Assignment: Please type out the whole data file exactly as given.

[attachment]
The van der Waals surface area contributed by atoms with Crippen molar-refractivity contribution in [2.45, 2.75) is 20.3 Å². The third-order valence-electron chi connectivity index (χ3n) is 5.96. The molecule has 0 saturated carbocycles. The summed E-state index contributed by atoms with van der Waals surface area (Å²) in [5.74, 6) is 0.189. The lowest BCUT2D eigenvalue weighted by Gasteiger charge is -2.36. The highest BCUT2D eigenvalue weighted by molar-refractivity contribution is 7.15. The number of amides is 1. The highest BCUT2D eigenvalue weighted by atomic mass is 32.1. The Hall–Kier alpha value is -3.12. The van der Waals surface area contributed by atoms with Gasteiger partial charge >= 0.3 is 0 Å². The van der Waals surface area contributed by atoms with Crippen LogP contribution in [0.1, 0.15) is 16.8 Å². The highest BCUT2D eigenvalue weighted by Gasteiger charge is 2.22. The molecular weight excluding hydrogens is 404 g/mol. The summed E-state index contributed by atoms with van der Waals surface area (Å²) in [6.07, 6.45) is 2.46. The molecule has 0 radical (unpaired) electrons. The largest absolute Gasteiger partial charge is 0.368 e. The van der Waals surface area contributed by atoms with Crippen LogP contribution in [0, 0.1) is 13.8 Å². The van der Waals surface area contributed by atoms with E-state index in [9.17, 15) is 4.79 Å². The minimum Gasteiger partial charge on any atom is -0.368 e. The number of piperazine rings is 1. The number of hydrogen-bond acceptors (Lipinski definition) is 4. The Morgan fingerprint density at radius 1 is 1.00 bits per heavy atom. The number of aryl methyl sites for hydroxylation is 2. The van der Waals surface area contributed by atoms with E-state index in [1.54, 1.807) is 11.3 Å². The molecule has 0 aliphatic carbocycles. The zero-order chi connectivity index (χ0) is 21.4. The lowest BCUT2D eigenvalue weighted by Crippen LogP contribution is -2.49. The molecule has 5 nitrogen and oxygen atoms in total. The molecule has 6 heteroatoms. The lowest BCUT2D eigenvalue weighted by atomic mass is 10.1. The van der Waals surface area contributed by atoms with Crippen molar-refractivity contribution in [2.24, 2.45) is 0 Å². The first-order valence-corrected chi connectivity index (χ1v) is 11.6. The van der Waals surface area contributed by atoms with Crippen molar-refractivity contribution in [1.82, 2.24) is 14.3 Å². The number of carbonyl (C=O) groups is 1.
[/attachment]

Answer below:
The van der Waals surface area contributed by atoms with Crippen molar-refractivity contribution in [2.45, 2.75) is 20.3 Å². The third-order valence-electron chi connectivity index (χ3n) is 5.96. The molecule has 0 saturated carbocycles. The summed E-state index contributed by atoms with van der Waals surface area (Å²) in [5.74, 6) is 0.189. The lowest BCUT2D eigenvalue weighted by Gasteiger charge is -2.36. The highest BCUT2D eigenvalue weighted by molar-refractivity contribution is 7.15. The number of amides is 1. The highest BCUT2D eigenvalue weighted by atomic mass is 32.1. The Hall–Kier alpha value is -3.12. The van der Waals surface area contributed by atoms with Gasteiger partial charge >= 0.3 is 0 Å². The van der Waals surface area contributed by atoms with Crippen LogP contribution in [0.1, 0.15) is 16.8 Å². The highest BCUT2D eigenvalue weighted by Gasteiger charge is 2.22. The molecular weight excluding hydrogens is 404 g/mol. The summed E-state index contributed by atoms with van der Waals surface area (Å²) in [6.07, 6.45) is 2.46. The molecule has 0 radical (unpaired) electrons. The largest absolute Gasteiger partial charge is 0.368 e. The van der Waals surface area contributed by atoms with Crippen LogP contribution in [0, 0.1) is 13.8 Å². The van der Waals surface area contributed by atoms with E-state index in [9.17, 15) is 4.79 Å². The minimum Gasteiger partial charge on any atom is -0.368 e. The number of piperazine rings is 1. The number of hydrogen-bond acceptors (Lipinski definition) is 4. The Morgan fingerprint density at radius 1 is 1.00 bits per heavy atom. The number of aryl methyl sites for hydroxylation is 2. The van der Waals surface area contributed by atoms with E-state index in [1.54, 1.807) is 11.3 Å². The molecule has 0 aliphatic carbocycles. The zero-order chi connectivity index (χ0) is 21.4. The lowest BCUT2D eigenvalue weighted by Crippen LogP contribution is -2.49. The molecule has 5 nitrogen and oxygen atoms in total. The molecule has 6 heteroatoms. The lowest BCUT2D eigenvalue weighted by atomic mass is 10.1. The van der Waals surface area contributed by atoms with Crippen molar-refractivity contribution in [2.24, 2.45) is 0 Å². The first-order valence-corrected chi connectivity index (χ1v) is 11.6. The van der Waals surface area contributed by atoms with Crippen molar-refractivity contribution in [1.82, 2.24) is 14.3 Å². The number of carbonyl (C=O) groups is 1.